The Bank of England has slashed its capital requirements for UK banks, paving the way for an extra £150bn to be pumped into the UK economy, in its latest efforts to stop the UK spiralling into a post-referendum crisis.
In a widely expected move, the Bank’s Financial Policy Committee (FPC) cut one of its extra capital requirements – the countercyclical capital buffer – from 0.5 per cent of a bank’s risk-weighted assets to zero. This gives banks the green light to reduce their capital holdings by £5.7bn, and unlocks a potential £150bn in loans to businesses and households in the real economy.
The Bank also said it could already see signs the UK economy was on the verge of a dramatic slowdown in the aftermath of the vote.
“A number of economic and financial risks are materialising,” the FPC said. It added: “There is evidence that some risks have begun to crystallise. The current outlook for UK financial stability is challenging.”
The FPC cited a host of concerns it would closely monitor, including the near-record current account deficit, the slowdown in commercial real estate, high levels of household debt and the potential for market liquidity to seize up over the coming months.
The Bank believes any one of these threats could turn into a serious challenge for the UK economy. It is particularly worried investors will lose their appetite for UK assets, which could put even more pressure on sterling.
Fears were also raised over “increasing numbers of vulnerable households” because of high levels of debt and the potential a crisis in the buy-to-let sector – whose fortunes are amplified by the business cycle, meaning they feel the boom-and-bust a little sharper – could hurt private renters.
The countercyclical buffer is designed to be reduced in times of economy stress, so today’s decision is a clear signal from the Old Lady its top policymakers are concerned uncertainty in the aftermath of the vote to leave the EU will paralyse the UK economy.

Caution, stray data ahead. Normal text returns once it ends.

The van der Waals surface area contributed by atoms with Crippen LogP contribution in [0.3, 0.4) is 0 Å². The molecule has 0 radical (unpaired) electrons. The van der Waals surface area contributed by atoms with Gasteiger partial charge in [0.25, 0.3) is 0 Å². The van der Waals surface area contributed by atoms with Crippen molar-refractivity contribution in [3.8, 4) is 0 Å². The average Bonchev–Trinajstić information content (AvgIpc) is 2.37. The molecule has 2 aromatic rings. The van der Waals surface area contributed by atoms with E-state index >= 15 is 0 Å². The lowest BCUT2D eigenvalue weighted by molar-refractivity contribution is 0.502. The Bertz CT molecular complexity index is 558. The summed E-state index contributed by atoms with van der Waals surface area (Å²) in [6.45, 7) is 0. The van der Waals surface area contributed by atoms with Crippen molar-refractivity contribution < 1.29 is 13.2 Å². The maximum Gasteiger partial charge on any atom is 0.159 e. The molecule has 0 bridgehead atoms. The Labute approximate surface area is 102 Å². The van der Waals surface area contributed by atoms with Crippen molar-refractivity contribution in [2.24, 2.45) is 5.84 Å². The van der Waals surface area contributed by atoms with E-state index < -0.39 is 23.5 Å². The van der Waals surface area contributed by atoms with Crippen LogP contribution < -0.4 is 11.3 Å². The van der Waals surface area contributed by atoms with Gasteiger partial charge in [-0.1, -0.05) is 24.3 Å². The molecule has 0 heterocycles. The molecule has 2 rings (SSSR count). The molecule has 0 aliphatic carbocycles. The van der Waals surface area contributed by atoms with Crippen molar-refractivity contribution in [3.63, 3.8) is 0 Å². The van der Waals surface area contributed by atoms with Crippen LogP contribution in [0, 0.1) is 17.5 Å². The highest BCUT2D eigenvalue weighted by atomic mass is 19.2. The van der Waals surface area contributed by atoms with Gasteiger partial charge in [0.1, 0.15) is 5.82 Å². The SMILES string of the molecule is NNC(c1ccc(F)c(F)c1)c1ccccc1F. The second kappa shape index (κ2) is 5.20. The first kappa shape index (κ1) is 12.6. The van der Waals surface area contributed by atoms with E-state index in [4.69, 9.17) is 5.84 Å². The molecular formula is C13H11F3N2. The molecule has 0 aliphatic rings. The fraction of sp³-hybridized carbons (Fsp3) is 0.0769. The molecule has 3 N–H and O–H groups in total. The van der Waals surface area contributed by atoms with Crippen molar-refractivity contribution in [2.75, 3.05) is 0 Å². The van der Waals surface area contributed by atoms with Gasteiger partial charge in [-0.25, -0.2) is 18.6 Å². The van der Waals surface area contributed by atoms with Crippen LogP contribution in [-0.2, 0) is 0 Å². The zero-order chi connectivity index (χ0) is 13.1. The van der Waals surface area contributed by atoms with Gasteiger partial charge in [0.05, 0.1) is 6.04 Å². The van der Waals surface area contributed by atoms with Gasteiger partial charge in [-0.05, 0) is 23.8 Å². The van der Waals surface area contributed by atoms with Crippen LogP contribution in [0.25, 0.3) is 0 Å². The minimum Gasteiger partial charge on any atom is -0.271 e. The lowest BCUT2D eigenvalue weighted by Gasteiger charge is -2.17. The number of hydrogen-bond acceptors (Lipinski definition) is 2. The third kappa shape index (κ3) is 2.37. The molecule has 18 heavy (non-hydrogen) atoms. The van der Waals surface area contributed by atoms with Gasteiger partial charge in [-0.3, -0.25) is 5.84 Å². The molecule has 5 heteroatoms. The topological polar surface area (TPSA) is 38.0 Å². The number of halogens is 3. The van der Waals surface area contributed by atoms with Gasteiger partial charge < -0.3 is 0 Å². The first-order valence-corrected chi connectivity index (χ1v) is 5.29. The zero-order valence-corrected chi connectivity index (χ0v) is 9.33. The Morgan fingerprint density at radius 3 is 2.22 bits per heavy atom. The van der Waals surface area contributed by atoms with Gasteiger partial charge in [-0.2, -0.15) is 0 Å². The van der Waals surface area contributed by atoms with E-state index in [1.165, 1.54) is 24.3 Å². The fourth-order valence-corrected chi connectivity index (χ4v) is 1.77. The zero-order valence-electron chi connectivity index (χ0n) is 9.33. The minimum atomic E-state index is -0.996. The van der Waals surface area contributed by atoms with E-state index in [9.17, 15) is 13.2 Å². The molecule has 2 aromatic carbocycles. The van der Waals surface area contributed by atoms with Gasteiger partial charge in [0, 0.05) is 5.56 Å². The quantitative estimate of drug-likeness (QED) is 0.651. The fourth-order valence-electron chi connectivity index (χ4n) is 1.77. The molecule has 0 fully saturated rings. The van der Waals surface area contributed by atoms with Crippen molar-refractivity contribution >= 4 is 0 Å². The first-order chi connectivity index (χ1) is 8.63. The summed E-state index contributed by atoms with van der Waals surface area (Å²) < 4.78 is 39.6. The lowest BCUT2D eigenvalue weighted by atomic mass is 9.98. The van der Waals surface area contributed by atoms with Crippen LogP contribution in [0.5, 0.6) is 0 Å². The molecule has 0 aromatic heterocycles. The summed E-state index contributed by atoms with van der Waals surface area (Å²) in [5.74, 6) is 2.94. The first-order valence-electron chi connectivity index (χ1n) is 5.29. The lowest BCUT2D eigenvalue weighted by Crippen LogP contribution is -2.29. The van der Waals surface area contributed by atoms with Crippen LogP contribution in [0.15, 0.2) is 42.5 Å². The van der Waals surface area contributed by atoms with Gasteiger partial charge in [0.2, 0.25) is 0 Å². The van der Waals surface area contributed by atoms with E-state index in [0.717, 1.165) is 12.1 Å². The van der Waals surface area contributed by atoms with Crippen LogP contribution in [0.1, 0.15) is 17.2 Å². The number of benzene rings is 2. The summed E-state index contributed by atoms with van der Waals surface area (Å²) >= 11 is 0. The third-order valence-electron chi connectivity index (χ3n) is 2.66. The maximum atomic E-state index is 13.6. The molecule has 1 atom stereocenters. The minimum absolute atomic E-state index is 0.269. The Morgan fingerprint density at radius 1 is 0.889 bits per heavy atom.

The FPC only announced the 0.5 per cent rate in March and had given lenders until next March to meet the requirements. At the time it was predicted banks would have to raise around £10bn under the system.
The cut will be welcomed by the City’s biggest banks, which have seen share prices fall by 20 per cent on average since the referendum as they gear up for a period of even lower interest rates and pressure on their bottom lines.
In cutting the requirement, the Bank made it absolutely clear where it wants the £150bn to go, stating: “The FPC strongly expects that banks will continue to support the real economy, by drawing on buffers as necessary.”
Governor Mark Carney confirmed the Bank will ensure "no banks increase dividends or distributions to shareholders" as a result of looser capital requirements.
He stressed that three-quarters of UK lenders, accounting for 90 per cent of the value of all lending, “will, with immediate effect, have greater flexibility to maintain their supply of credit to the real economy,” the Bank added.
Last week, Carney insisted he would like to see interest rates cut over the summer. Markets are pricing in rates hitting zero by the end of the year, and Standard and Poor’s (S&P) predicted there would be another bout of quantitative easing unleashed next year.